After working with Sparks on the 'FFS' collaborative album, which I thought only partly successful, Franz Ferdinand is back, but not unscathed. Co-writer and guitarist/keyboardist Nick McCarthy left the band and is replaced by two new musicians, Dino Bardot on guitar and Julian Corie on keys and guitar. Has this changed the band in any way? It is impossible to say really, as there isn't a new album made with Nick McCarthy. Yet there is a fair difference. The exuberance that characterised Franz Ferdinand has mostly left the band. Being 40 something could be another reason for that of course. Settling down and stuff.
Reading on the album before hearing the music, except the first single and title track, I had expected to hear disco music. That Always Ascending certainly is not. The title track is though. A modern form of disco rages in my ears, without abusing them for a second. Always Ascending was preceded by 'Demogogue' as part of the 30 Days 50 Songs program surrounding now president Trump's candidacy' that did not make it onto the album. The statement against things Trump did not fit the whole of the album. Which is a sort of shame, as now there for ever is a song that just floats out there. 'Demagogue' is a song with a weird little twist in the rhythm that puts me on the wrong foot the whole time. In that it may not fit the rest, as this definitely does not upset my sense of rhythm in any way. Well, most songs do not.
The album opens with 'Always Ascending'. I'll admit having had to get used to the song, but by now I'm totally convinced. The quiet beginning, in stark contrast with the dancy second part, does all what it is supposed to do. Yes, as such it reminds me a little of 'Jacqueline'. Though a much subtler song, the 'Take Me Out' factor is clearly present here. The central musical approach of this album is already showing in its most danceable song. There is a mix of extremely poppy moments, easy to dance and sing to, and harder to understand parts that derange the atmosphere and make the song harder to get. In 'Always Ascending' there are two of these extremely poppy moments, creating even more confusion. When things have settled down, the thought of a great party song remains. So very well done, Franz Ferdinand.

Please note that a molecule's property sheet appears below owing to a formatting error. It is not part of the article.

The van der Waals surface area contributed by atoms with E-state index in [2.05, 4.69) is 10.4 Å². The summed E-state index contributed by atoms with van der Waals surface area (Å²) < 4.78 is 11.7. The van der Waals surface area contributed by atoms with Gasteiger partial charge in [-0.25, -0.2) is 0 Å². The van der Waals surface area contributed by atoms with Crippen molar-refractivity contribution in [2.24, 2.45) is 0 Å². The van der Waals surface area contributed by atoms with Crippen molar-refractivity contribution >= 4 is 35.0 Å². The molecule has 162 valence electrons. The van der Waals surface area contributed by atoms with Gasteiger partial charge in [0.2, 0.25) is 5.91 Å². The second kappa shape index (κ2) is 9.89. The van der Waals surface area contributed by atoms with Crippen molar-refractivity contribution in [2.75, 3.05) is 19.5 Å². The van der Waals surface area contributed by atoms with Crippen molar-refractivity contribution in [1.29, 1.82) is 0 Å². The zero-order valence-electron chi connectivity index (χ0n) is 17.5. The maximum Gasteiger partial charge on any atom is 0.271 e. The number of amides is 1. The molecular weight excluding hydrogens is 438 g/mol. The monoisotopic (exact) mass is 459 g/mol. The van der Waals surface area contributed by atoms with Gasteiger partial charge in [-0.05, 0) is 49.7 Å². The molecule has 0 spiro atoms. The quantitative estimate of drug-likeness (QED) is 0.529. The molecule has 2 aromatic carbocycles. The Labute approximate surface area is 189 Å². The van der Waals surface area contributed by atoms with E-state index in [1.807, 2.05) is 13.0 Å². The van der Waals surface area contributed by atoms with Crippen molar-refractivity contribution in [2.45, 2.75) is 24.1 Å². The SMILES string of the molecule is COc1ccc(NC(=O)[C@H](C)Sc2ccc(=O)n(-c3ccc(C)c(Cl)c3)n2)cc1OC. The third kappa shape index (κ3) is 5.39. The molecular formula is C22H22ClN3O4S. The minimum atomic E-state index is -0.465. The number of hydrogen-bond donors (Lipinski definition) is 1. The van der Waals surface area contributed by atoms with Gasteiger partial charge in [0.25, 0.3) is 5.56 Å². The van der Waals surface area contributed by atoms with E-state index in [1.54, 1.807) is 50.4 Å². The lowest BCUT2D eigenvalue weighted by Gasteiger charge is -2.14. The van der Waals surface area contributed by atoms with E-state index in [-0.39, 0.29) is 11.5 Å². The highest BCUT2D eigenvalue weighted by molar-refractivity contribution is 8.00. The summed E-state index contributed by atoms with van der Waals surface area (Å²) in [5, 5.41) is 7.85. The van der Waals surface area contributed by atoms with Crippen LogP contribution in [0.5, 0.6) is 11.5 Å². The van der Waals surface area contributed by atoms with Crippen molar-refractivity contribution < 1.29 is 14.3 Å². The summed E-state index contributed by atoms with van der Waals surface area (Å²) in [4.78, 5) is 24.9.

|Promo photo: David Edwards|
On the other hand I find myself having trouble to truly bond with Always Ascending. There is something in this music that keeps me away from it. Circling around it, yes, grasping it fully, no. For that the album is too complex and has a tendency to put me on the wrong foot a lot. That makes this album harder to instantly like. This appreciation may change though. There's nothing keeping me from buying the new Franz Ferdinand and playing it again and again, I'm sure. (And going to the show in Groningen next month.) Always Ascending seems to have all the ingredients for making this album a triumph through growth. Growth by play. Time will really tell, but I am full of confidence in this case.
Let me finish with the artwork. This is going to be so beautiful as an LP. Art it is and on 10-02 mine.
You can listen to 'Always Ascending' here: